Finally in 2001 a handful of Australian scientists risked their lives in the darkness, and a few hundred feet above the waves they located a population of 24 of the famed Lord Howe stick insects eking a living on a few plants, which in turn were precariously growing in some cracks in the rock. After more exploration, they ascertained that these were the only stick insects on Ball’s Pyramid. Imagine that, the last 24 individuals left in the whole world of a species living there in an environment that could be wiped out any day by a rock slide!
The insects managed to survive a few more years while the scientist battled the red tape of the Australian government before returning in 2003 to remove two pairs for breeding. Today there are more than 11,000 descendants from those breeding pairs, and there are even plans to wipe out the rat infestation on Lord Howe and reintroduce the stick insects. Whether these plans will come to fruition is unknown, but the species has come back from the brink thanks to a few daring and motivated scientists, and thanks to many generations of insects that clung tenaciously to life for 80 years or more on the windswept spire of Ball’s Pyramid.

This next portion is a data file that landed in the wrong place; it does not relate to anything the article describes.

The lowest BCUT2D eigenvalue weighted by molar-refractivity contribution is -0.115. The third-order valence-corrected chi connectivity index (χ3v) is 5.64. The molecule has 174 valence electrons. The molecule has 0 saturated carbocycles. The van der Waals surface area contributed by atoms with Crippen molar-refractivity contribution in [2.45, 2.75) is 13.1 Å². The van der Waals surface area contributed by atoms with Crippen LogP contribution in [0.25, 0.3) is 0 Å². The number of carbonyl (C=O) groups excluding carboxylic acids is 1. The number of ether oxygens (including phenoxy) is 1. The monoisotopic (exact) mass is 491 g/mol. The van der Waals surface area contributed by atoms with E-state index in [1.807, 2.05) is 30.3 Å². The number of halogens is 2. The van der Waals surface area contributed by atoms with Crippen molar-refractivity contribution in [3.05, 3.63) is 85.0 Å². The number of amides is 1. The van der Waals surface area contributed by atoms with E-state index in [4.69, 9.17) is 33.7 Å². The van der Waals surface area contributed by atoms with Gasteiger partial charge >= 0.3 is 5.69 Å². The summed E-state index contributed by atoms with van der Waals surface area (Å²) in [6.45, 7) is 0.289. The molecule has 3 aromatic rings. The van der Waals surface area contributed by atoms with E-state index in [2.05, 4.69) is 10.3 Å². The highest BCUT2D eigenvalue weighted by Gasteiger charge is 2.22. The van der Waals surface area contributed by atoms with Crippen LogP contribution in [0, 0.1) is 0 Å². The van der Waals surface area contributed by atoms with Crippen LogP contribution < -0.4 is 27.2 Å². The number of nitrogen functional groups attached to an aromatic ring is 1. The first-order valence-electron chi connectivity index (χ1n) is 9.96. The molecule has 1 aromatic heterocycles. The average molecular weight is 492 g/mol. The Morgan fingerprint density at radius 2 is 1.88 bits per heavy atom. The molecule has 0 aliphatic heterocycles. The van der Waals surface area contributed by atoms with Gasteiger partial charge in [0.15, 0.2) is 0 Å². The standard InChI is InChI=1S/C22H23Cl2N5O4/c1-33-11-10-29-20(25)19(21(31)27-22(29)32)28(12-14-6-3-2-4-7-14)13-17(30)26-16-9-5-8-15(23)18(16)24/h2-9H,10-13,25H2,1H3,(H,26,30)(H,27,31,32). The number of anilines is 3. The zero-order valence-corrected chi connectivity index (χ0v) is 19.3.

If you like this blog you can have links to each week's posts delivered to your e-mail address. Please click here.